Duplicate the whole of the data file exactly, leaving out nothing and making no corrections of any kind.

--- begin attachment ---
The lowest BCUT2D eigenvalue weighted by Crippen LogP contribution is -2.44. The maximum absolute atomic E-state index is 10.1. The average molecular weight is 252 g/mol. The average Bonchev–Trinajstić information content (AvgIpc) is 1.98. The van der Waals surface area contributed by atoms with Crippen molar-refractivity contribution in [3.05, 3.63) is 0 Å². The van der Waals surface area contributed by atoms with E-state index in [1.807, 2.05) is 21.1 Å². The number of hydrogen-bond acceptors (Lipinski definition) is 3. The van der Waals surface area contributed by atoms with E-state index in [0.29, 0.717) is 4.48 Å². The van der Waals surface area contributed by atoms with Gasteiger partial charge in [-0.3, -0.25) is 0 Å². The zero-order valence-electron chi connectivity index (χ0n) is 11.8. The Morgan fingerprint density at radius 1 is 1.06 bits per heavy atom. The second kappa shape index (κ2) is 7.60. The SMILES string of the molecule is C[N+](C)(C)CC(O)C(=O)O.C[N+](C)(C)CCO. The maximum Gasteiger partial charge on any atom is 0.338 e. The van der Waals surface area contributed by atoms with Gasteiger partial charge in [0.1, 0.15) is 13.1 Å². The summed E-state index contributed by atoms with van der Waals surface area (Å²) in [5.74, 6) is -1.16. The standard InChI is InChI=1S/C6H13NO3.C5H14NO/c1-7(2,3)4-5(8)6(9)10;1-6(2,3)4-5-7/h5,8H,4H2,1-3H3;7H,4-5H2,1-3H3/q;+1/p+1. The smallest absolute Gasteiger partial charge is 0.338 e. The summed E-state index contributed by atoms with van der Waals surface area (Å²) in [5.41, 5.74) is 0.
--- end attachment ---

The lowest BCUT2D eigenvalue weighted by Crippen LogP contribution is -2.44. The maximum absolute atomic E-state index is 10.1. The average molecular weight is 252 g/mol. The average Bonchev–Trinajstić information content (AvgIpc) is 1.98. The van der Waals surface area contributed by atoms with Crippen molar-refractivity contribution in [3.05, 3.63) is 0 Å². The van der Waals surface area contributed by atoms with E-state index in [1.807, 2.05) is 21.1 Å². The number of hydrogen-bond acceptors (Lipinski definition) is 3. The van der Waals surface area contributed by atoms with E-state index in [0.29, 0.717) is 4.48 Å². The van der Waals surface area contributed by atoms with Gasteiger partial charge in [-0.3, -0.25) is 0 Å². The zero-order valence-electron chi connectivity index (χ0n) is 11.8. The Morgan fingerprint density at radius 1 is 1.06 bits per heavy atom. The second kappa shape index (κ2) is 7.60. The SMILES string of the molecule is C[N+](C)(C)CC(O)C(=O)O.C[N+](C)(C)CCO. The maximum Gasteiger partial charge on any atom is 0.338 e. The van der Waals surface area contributed by atoms with Gasteiger partial charge in [0.1, 0.15) is 13.1 Å². The summed E-state index contributed by atoms with van der Waals surface area (Å²) in [5.74, 6) is -1.16. The standard InChI is InChI=1S/C6H13NO3.C5H14NO/c1-7(2,3)4-5(8)6(9)10;1-6(2,3)4-5-7/h5,8H,4H2,1-3H3;7H,4-5H2,1-3H3/q;+1/p+1. The smallest absolute Gasteiger partial charge is 0.338 e. The summed E-state index contributed by atoms with van der Waals surface area (Å²) in [5.41, 5.74) is 0.